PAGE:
Age-related hearing loss happens to many of us as we get older. Causes include changes in the inner ear, middle ear, or along the nerve pathways to the brain. Some medical conditions and medicines can also play a role in hearing loss.
If you’re regularly exposed to loud sound, however, you can begin to experience hearing loss at a younger age. Fortunately, you can take simple steps to protect your hearing while you’re young.
Find a UPMC primary care physician by visiting the UPMC Primary Care website or by calling 1-855-676-UPMCPCP (8762-727).
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Causes of Hearing Loss
Exposure to excessive noise levels — using power tools without protection, attending loud concerts or sporting events, turning up the volume on your headphones or earbuds, or riding on or driving a motorcycle — can put you at risk for hearing damage. And occupational hearing loss is one of the most common work-related health issues in the United States.
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Preventing Hearing Loss
Be Alert to Signs of Hearing Loss
There are ways to tell if you have been exposed to hazardous noise.
- Do you notice ringing or buzzing in your ears?
- Do you hear people talking but have a hard time understanding what they’re saying?
- Do your ears feel “full” after you leave a noisy area?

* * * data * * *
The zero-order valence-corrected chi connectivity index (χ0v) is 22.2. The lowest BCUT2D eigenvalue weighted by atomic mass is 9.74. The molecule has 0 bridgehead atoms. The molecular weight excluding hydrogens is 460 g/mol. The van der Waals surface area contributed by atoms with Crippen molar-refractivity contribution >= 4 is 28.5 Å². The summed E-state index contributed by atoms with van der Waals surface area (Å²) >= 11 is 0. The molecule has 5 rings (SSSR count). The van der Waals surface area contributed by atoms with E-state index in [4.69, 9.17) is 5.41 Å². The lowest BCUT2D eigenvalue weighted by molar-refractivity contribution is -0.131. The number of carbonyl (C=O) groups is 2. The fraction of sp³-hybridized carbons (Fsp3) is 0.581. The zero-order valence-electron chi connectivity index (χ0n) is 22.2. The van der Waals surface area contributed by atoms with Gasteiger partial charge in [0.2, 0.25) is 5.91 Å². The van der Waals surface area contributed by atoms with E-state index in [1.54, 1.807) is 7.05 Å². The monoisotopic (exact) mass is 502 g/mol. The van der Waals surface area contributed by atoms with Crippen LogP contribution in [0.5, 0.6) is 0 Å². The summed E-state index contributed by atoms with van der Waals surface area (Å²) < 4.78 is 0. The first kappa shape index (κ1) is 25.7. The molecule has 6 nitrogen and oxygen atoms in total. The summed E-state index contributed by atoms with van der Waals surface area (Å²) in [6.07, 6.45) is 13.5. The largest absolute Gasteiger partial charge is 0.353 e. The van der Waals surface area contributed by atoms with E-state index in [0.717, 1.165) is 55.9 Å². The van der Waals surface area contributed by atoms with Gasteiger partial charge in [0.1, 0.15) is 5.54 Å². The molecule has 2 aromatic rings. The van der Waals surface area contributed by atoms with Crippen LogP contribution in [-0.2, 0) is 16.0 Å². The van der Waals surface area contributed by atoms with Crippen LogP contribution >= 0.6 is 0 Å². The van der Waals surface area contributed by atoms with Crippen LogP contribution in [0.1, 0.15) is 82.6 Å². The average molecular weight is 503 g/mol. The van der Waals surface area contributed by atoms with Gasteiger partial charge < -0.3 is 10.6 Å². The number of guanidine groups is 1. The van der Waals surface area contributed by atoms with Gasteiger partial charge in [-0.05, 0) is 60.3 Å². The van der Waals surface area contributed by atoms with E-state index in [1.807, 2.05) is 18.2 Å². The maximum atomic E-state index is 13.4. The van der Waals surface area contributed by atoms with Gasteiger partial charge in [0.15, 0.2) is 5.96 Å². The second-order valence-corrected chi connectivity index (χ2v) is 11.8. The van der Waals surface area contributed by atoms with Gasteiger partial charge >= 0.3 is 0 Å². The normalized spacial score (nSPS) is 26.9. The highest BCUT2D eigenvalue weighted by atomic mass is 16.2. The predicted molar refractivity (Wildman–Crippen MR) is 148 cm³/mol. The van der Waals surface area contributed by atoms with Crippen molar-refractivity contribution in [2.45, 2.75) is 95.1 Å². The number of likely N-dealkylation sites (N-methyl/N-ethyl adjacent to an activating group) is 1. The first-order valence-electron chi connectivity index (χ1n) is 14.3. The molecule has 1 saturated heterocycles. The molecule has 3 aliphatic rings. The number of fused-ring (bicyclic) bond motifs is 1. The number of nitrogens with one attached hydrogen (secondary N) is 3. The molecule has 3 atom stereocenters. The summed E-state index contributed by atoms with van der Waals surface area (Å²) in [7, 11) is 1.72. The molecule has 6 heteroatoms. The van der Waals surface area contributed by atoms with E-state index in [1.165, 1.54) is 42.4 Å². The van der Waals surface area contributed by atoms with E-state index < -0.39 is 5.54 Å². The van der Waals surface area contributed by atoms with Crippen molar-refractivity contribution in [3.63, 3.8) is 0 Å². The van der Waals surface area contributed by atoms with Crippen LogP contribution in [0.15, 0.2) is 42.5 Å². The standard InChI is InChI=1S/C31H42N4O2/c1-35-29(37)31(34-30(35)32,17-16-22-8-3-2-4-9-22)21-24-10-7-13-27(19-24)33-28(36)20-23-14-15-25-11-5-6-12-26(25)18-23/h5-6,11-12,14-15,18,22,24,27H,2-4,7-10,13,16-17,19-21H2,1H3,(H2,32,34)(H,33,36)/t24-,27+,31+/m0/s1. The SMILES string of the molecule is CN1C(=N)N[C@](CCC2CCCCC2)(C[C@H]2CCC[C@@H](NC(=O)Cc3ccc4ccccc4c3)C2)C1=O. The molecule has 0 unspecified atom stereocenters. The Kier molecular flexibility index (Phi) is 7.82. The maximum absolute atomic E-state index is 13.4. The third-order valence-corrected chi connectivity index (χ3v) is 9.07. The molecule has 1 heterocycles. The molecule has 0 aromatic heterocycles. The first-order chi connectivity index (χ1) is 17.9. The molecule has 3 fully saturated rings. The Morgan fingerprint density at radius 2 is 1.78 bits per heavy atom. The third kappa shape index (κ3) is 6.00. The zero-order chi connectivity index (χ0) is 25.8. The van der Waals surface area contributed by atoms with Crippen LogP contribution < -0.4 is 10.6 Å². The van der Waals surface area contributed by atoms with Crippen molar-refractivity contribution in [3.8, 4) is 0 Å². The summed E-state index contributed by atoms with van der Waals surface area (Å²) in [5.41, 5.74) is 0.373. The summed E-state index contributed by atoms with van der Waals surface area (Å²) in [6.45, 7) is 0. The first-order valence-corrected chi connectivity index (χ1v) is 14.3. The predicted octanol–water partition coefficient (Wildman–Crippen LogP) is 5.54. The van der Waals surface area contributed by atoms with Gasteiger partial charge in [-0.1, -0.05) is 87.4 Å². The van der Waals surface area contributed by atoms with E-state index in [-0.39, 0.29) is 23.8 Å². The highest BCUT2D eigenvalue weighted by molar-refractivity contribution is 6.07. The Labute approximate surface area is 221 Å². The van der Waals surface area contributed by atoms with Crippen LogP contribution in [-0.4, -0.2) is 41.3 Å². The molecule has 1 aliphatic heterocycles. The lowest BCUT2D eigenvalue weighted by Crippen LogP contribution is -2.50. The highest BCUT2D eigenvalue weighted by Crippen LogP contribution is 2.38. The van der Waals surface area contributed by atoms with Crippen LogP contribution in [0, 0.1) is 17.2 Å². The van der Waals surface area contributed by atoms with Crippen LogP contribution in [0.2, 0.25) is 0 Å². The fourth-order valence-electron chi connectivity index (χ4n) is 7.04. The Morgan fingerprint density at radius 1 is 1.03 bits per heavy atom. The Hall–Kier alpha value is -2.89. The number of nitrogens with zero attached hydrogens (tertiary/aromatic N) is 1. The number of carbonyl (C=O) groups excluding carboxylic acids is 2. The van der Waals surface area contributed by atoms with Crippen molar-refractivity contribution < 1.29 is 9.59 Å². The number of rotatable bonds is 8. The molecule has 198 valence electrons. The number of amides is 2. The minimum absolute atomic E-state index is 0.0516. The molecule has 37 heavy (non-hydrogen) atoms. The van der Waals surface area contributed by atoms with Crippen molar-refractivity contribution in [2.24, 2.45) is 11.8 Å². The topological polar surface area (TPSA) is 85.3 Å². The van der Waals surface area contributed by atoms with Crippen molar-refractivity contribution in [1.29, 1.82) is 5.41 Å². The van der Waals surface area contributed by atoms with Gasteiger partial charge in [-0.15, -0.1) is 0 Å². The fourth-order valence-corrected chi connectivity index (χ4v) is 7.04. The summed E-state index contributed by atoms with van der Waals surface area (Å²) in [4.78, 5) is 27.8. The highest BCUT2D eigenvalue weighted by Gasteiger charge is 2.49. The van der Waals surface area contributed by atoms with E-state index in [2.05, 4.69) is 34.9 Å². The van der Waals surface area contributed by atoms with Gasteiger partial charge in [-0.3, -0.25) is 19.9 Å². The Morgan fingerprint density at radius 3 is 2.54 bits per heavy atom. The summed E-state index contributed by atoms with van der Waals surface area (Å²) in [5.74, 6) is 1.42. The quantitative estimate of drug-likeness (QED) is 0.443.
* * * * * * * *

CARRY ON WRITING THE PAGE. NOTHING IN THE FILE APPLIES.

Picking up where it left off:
What You Can Do to Protect Your Hearing
When you are exposed to excessive noise, wear hearing protection. Earplugs and noise-blocking headphones help reduce the amount of sound reaching your ears. And try to limit the amount of time you are exposed to noise.
You can help protect your hearing by taking a few simple steps in your day-to-day life:
- Don’t crank up your music to a high volume.
- Limit the amount of time that you use headphones or earbuds.
- Talk to your doctor about earwax. Wax build-up can make hearing more difficult.
- Do not use a cotton swab to clean inside your ears. “You can push the wax closer to the eardrum and cause damage,” says David Harinstein, MD, of HealthFirst Medical Associates-UPMC.
- Quit smoking. Recent studies show smokers are 70 percent more likely to have some form of hearing loss.
If you have concerns about your hearing, talk to your primary care doctor.
Find a UPMC primary care physician by visiting the UPMC Primary Care website or by calling 1-855-676-UPMCPCP (7652-727).
About Primary Care
A bond between doctor and patient can be extremely valuable, and that’s what you get with UPMC Primary Care. When you work with a primary care physician (PCP), you develop a lasting relationship. Your doctor will get to know you and your history and can plan your treatments accordingly. Our PCPs offer a variety of services, including preventive care and treatment for both urgent and chronic conditions. We also operate primary care walk-in centers where you can get treatment without an appointment.